Legislation that would prevent the assignment of both military parents of young children to the Persian Gulf war is meeting resistance both in Congress and the Defense Department.
Lawmakers and Pentagon officials alike argued Tuesday against a reversal of policy, saying that military personnel accepted the possibility of deployment to a combat zone when they signed up for the all-volunteer force.Concerns were also raised about creating two classes within the military - personnel who could be deployed and those who could not. Women, who are not assigned combat roles under current rules, would suffer added discrimination, Pentagon officials contended.
"This legislation threatens to turn back the clock to the time when marriage and motherhood caused a discharge or discrimination in assignment," said Christopher Jehn, assistant secretary of defense for force management and personnel.
The Defense Department says that as of last week, 16,337 sole-custody single parents and 1,231 couples with children were among the more than 500,000 U.S. troops deployed in Operation Desert Storm.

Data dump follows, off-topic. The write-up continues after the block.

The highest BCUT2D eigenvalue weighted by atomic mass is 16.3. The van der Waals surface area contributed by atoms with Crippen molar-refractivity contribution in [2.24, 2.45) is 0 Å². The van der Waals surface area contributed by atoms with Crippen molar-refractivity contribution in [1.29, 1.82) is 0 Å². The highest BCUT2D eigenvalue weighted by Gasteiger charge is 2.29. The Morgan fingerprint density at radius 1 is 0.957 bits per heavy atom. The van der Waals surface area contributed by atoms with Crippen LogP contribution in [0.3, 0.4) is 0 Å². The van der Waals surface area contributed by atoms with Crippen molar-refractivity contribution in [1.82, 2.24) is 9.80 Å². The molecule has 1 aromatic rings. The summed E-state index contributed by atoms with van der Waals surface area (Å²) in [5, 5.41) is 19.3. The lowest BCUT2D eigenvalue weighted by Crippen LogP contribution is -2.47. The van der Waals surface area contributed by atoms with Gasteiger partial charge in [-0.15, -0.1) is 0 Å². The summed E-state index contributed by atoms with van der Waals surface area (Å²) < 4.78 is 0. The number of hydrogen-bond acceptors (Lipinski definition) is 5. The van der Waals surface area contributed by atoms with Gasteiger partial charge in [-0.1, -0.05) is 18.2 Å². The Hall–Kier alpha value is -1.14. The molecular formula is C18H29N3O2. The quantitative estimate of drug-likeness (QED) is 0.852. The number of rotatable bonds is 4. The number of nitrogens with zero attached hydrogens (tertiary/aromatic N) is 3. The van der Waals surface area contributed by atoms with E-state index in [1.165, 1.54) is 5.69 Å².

Among the bills reviewed by the House Armed Services personnel subcommittee at a hearing was a measure sponsored by Rep. Barbara Boxer, D-Calif., that would require the military to decide in time of war whether to send either a mother or father of children under age 18 to a combat zone.
Rep. Clay Shaw Jr., R-Fla., is proposing that mothers of children under 6 months old not be assigned to an area subject to hostile fire.
Rep. Jill Long, D-Ind., has introduced a bill that asks the military to consider deploying the sole, or at least one parent, to an area in which child care facilities are available.
The images of both parents leaving small children for service in the gulf prompted the introduction of numerous bills.
Defense Secretary Dick Cheney reiterated his opposition to reversing the Pentagon policy allowing the assignment of both parents of young children to the war zone.
"What we need from a military standpoint is the ability to deploy units, and we would have to begin discriminating against people based upon whether or not they have dependents of a certain age," Cheney told reporters after testifying before another House committee.